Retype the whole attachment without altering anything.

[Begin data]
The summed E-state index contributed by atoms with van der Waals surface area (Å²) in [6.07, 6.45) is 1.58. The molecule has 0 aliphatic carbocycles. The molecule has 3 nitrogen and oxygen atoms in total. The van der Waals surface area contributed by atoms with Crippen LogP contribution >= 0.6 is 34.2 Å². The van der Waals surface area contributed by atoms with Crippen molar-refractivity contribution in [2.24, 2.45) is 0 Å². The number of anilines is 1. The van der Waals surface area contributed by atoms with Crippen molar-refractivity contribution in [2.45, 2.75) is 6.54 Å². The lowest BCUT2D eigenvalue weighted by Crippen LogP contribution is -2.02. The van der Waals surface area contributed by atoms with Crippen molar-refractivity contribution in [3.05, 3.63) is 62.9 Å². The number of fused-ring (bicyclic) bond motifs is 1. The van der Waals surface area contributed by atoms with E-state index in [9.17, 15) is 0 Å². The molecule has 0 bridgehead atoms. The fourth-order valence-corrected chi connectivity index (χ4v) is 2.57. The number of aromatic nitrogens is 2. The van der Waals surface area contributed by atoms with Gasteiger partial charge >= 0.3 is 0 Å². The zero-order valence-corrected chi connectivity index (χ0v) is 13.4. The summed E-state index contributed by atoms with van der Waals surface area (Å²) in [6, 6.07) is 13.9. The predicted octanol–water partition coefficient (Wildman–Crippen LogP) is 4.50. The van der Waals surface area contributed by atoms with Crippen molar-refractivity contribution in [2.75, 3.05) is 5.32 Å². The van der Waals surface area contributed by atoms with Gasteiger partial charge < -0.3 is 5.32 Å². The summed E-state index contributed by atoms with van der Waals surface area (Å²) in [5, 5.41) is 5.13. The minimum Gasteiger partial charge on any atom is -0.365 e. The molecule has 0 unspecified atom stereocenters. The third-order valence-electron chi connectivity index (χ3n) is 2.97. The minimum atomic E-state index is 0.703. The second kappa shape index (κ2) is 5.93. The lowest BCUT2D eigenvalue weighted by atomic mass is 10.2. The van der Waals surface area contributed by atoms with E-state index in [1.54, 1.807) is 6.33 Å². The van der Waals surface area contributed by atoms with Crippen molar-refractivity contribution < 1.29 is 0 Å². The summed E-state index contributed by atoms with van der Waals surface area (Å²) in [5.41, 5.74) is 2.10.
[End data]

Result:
The summed E-state index contributed by atoms with van der Waals surface area (Å²) in [6.07, 6.45) is 1.58. The molecule has 0 aliphatic carbocycles. The molecule has 3 nitrogen and oxygen atoms in total. The van der Waals surface area contributed by atoms with Crippen LogP contribution >= 0.6 is 34.2 Å². The van der Waals surface area contributed by atoms with Crippen molar-refractivity contribution in [2.24, 2.45) is 0 Å². The number of anilines is 1. The van der Waals surface area contributed by atoms with Crippen molar-refractivity contribution in [2.45, 2.75) is 6.54 Å². The lowest BCUT2D eigenvalue weighted by Crippen LogP contribution is -2.02. The van der Waals surface area contributed by atoms with Crippen molar-refractivity contribution in [3.05, 3.63) is 62.9 Å². The number of fused-ring (bicyclic) bond motifs is 1. The van der Waals surface area contributed by atoms with E-state index in [9.17, 15) is 0 Å². The molecule has 0 bridgehead atoms. The fourth-order valence-corrected chi connectivity index (χ4v) is 2.57. The number of aromatic nitrogens is 2. The van der Waals surface area contributed by atoms with Gasteiger partial charge >= 0.3 is 0 Å². The zero-order valence-corrected chi connectivity index (χ0v) is 13.4. The summed E-state index contributed by atoms with van der Waals surface area (Å²) in [6, 6.07) is 13.9. The predicted octanol–water partition coefficient (Wildman–Crippen LogP) is 4.50. The van der Waals surface area contributed by atoms with Crippen molar-refractivity contribution in [2.75, 3.05) is 5.32 Å². The van der Waals surface area contributed by atoms with Gasteiger partial charge < -0.3 is 5.32 Å². The summed E-state index contributed by atoms with van der Waals surface area (Å²) in [5, 5.41) is 5.13. The minimum Gasteiger partial charge on any atom is -0.365 e. The molecule has 0 unspecified atom stereocenters. The third-order valence-electron chi connectivity index (χ3n) is 2.97. The minimum atomic E-state index is 0.703. The second kappa shape index (κ2) is 5.93. The lowest BCUT2D eigenvalue weighted by atomic mass is 10.2. The van der Waals surface area contributed by atoms with E-state index in [1.54, 1.807) is 6.33 Å². The van der Waals surface area contributed by atoms with Crippen molar-refractivity contribution < 1.29 is 0 Å². The summed E-state index contributed by atoms with van der Waals surface area (Å²) in [5.41, 5.74) is 2.10.